Age: 42 years
Designation: CEO and MD, Pavers England
The Perspective: Retailers chase scale in the hope that profitability will come once adequate scale has been achieved. This is a false hope.
We entered India in 2008 and, like all foreign brands, we wanted to have a large presence here. Our market surveys showed us that the franchisee model doesn’t work and we initially tied up with departmental stores like Lifestyle, Shoppers Stop and Reliance Footprint as well as multi-brand outlets. In addition to this, we opened our own stores as well.
Building a brand is a painstaking process and it was twice as hard for us in India where our brand was unknown. It is also a slow process. And while we chased customers between 2008 and 2012, we could see that the business wasn’t growing the way we wanted it to. It certainly wasn’t profitable and while most brands in India today are willing to sacrifice profitability for growth, we were not comfortable with this. There were also problems with our positioning, but I will come to that later.
First let me explain why working with some departmental stores didn’t work. They give a small two-metre space in their shoe retailing area and expect you to compete. If a rival brand drops prices, you need to do the same. During the end-of-season sale, they expect you to give heavy discounts and the brand takes the cut. The retailer margin stays the same. How is this a win-win relationship? As a result, we decided to get out of departmental stores. Reliance Footprint is the only store we continue to serve. (Disclaimer: Reliance Footprint is part of Reliance Industries, which owns Network 18, the publishers of Forbes India.)
During this period, while sales were growing rapidly, we were constantly trying to chase the mass market. We launched a women’s range with prices starting at Rs 799. While this led to volumes, profits proved elusive. These years also saw, what I call, the ‘sale culture’ coming into malls. By that I mean a situation where brands are on sale every three-four months. While this may be good for the customer, it kills our profitability. And once a customer realises a brand is on sale regularly, he will wait for the next round and not buy full-priced products.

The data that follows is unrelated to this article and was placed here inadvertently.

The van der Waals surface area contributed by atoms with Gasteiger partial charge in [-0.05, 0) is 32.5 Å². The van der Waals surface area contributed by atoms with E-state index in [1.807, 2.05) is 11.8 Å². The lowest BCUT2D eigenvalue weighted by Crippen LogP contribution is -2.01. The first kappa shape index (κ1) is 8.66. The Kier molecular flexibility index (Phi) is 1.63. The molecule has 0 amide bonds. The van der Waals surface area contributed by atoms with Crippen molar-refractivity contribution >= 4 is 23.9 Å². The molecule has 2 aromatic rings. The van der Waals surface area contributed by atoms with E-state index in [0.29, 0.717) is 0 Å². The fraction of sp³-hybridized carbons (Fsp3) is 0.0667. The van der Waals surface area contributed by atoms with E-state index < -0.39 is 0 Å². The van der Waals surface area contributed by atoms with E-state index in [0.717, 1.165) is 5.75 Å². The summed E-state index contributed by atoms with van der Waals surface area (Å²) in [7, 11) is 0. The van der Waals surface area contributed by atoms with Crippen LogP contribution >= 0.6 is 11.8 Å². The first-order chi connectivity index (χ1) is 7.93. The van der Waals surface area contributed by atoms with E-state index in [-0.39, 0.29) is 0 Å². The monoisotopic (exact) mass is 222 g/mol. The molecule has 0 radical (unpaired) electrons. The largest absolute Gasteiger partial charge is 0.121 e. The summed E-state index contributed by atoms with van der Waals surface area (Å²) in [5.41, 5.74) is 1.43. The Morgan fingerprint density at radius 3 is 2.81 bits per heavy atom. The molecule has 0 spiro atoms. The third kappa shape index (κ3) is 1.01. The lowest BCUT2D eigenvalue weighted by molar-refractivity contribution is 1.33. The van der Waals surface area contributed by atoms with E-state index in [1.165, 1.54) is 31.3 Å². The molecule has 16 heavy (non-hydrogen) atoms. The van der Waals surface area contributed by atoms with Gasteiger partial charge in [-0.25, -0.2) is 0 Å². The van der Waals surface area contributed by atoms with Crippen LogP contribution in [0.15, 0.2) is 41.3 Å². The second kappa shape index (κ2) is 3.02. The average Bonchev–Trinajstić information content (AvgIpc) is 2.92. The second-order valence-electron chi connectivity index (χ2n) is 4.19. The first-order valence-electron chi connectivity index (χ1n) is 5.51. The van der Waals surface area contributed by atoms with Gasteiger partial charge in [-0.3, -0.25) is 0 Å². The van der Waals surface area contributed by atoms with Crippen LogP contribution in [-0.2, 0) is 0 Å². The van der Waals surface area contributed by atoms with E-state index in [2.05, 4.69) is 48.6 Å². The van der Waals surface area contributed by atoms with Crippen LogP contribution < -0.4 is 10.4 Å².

So four years after entering India, we had a loss-making brand with a positioning that we didn’t want. (Pavers England invested Rs 115 crore in India.) We decided to completely reorient our strategy and this required turning the ship around. We decided we could not be all things for all people and that we weren’t a mass-market brand. It needed a product change and a culture change within the organisation. We also decided not to chase the ecommerce bandwagon. We sell only on Amazon.in. They buy the products from us outright and run only very selected discounts.
We decided that we were retailers and our sole focus had to be on the customer experience. Our customer is looking for well-trained, knowledgeable staff who will sell him a product that he genuinely needs. And, most importantly, he is willing to pay a premium price. We call this the “prestige premium” segment and it required us to change the products we stocked. Our women’s footwear is now four times as expensive and prices start at Rs 2,499. The average men’s shoe retails at Rs 5,500. Stuart Paver, our joint venture partner, is responsible for selecting every product that goes into our stores. At 55, he still works till 2 am with buyers in Guangzhou (China) selecting designs.
We rewrote the policy that defines the pillars of our organisation: Customer, employee and shareholder—in that order. Once that is clear, the path ahead becomes easier. We said that we wanted customers who would transcend generations. If you become a customer once, you are a customer for life. So now, every Pavers England shoe comes with a lifetime free service guarantee. Any customer can walk into our store and get the repaired shoe back within 21 days.
Building a Winning Culture
(This story appears in the 12 December, 2014 issue of Forbes India. To visit our Archives, click here.)